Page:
We welcome you to the University of Illinois at Chicago College of Nursing website. When visiting us, in the future, we hope you will explore our beautiful landmark city and all it has to offer.
Chicago is the third largest city in the United States, with a population of 2.7 million people. It is globally recognized as a multicultural city that thrives on the harmony and diversity of its neighborhoods. It embodies the values of America's heartland - integrity, hard work and the social fabric of its 77 distinct community areas.
The City of Chicago sits on the southwestern shore of Lake Michigan, the 5th largest body of fresh water in the world. It is traversed by the rivers, Chicago and Calumet, and has extensive parklands with an estimated 86 million visitors annually.
Chicago is a thriving center of international trade and commerce, a leader in reforming public schools, enhancing public safety and security initiatives, providing affordable housing in attractive and economically sound communities, ensuring accessibility for all and fostering, social, economic and environmental sustainability.
Chicago is home to...
- 237 square miles of land
- An estimated 2,695,598 residents
- 77 community areas containing more than 100 neighborhoods
- 26 miles of lakefront
- In the metropolitan area, there are 32 universities, 15 graduate schools, 22 colleges granting bachelor’s degrees or above, 15 community colleges, 7 city colleges and 6 specialized schools.
- Dozens of cultural institutions, historical sites and museums
- More than 200 theaters
- Nearly 200 art galleries
- More than 7,300 restaurants
- 15 miles of bathing beaches
- 36 annual parades
- 19 miles of lakefront bicycle paths
- 552 parks
Did you know...
- Nearly 40 million people visit Chicago annually.
- Chicago was incorporated as a city in 1837.
- Chicago’s nicknames include: The Windy City, the Second City, the City of Big Shoulders, and The City That Works.
- The area comprising Chicago (land) is the 22nd largest metropolitan area in the world, consisting of nearly 10 million people from three states – Illinois, Wisconsin and Indiana.
- Chicago’s downtown area is known as “The Loop” and the nickname refers to the area encircled by the elevated (‘L’) train tracks.
- Home to the 44th United States President Barack Obama.
- In 1900, when residents were threatened by waterborne illnesses from sewage flowing into Lake Michigan, they completed a massive, highly innovative engineering project reversing the flow of the Chicago River so that it emptied into the Mississippi River instead of Lake Michigan.
- The "Historic Route 66" begins in Chicago at Grant Park on Adams Street in front of the Art Institute of Chicago.
- In 1884, the nation’s first skyscraper, the 10-story, steel-framed Home Insurance Building, was built at LaSalle and Adams streets and demolished in 1931.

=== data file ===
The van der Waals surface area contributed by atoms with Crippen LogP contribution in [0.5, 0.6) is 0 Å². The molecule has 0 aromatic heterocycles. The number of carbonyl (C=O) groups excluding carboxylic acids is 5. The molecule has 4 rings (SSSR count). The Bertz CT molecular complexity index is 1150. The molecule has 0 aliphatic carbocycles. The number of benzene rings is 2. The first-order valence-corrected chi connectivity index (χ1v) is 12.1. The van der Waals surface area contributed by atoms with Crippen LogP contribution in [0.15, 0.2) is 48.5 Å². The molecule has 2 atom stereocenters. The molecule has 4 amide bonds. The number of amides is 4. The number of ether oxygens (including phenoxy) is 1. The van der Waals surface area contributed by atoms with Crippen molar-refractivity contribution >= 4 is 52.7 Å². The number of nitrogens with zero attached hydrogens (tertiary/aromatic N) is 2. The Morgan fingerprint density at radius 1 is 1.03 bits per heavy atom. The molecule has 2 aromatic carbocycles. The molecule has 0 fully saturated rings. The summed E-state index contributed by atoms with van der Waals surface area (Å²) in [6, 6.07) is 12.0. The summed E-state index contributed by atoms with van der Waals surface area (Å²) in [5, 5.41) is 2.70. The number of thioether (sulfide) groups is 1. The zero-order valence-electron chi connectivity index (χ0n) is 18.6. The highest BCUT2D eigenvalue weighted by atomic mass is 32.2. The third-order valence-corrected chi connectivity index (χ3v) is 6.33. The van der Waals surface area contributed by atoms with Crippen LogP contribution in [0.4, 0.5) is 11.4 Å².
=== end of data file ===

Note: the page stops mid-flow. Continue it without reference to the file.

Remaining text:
- The tallest building in the Western Hemisphere, at 110 stories high and 1,450 feet, is the Willis Tower (formerly the Sears Tower) and its elevators are among the fastest in the world operating as fast as 1,600 feet per minute.
- Four states, Indiana, Illinois, Michigan and Wisconsin are visible from Skydeck Chicago in the Willis Tower.
- The first self-sustaining nuclear chain reaction, ushering in the Atomic Age, took place at the University of Chicago in 1942.
- Chicago is home to eleven Fortune 500 companies, while the rest of the metropolitan area hosts an additional 21 Fortune 500 companies.
- McCormick Place, Chicago’s premier convention center, offers the largest amount of exhibition space in North America at 2.2 million square feet.
- The Ferris wheel, made its debut in Chicago at the 1893 World's Columbian Exposition and Navy Pier is home to a 15-story Ferris wheel, modeled after the original.
- The Art Institute of Chicago has one of the largest and most extensive collections of Impressionist and Post-Impressionist paintings in the world.
- Chicago was one of the first and the country’s largest municipality to require public art as part of the renovation or construction of municipal buildings, with the passage of the Percentage-for-Arts Ordinance in 1978.
- The Chicago Cultural Center is the first free municipal cultural center in the U.S. and home to the world’s largest stained glass Tiffany dome.
- When opened in 1991, the Harold Washington Library Center had approximately 6.5 million books and was the world’s largest municipal library.
- The first televised candidates’ debate for the U.S. presidency was broadcast from Chicago’s CBS Studios on September 26, 1960, between John Fitzgerald Kennedy and Richard Milhous Nixon.
- The Lincoln Park Zoo is the oldest public zoo in the U.S., has an estimated annual attendance of three million people, and is one of the country’s three major free zoos.
- The first Democratic National Convention televised coast-to-coast was held in 1952 at Chicago’s International Amphitheater. (The first televised Democratic National Convention, in 1948, only reached viewers in the Northeast.)
- Carol Moseley Braun became the country’s first female African-American U.S. Senator in 1992.
- The late Mayor Richard J. Daley and former Mayor Richard M. Daley became the first father-son team to head the United States Conference of Mayors in 1996.
- The Chicago River is dyed green every St. Patrick’s Day in celebration of its Irish heritage.
- The Adler Planetarium became the first planetarium in the Western Hemisphere in 1930.
- Chicago was the birthplace of:
- mail-order retailing (Sears and Montgomery Ward)
- the nation’s first blood bank (Cook County Hospital)
- the car radio (Motorola)
- the TV remote control (Zenith)
- the drive-up bank
- 16-inch softball, which is played without a glove
- the refrigerated rail car (Swift)
- Gwendolyn Brooks became the first African-American woman to win a Pulitzer Prize in 1949.
- Maria Callas made her U.S. debut at the Lyric Opera in 1954.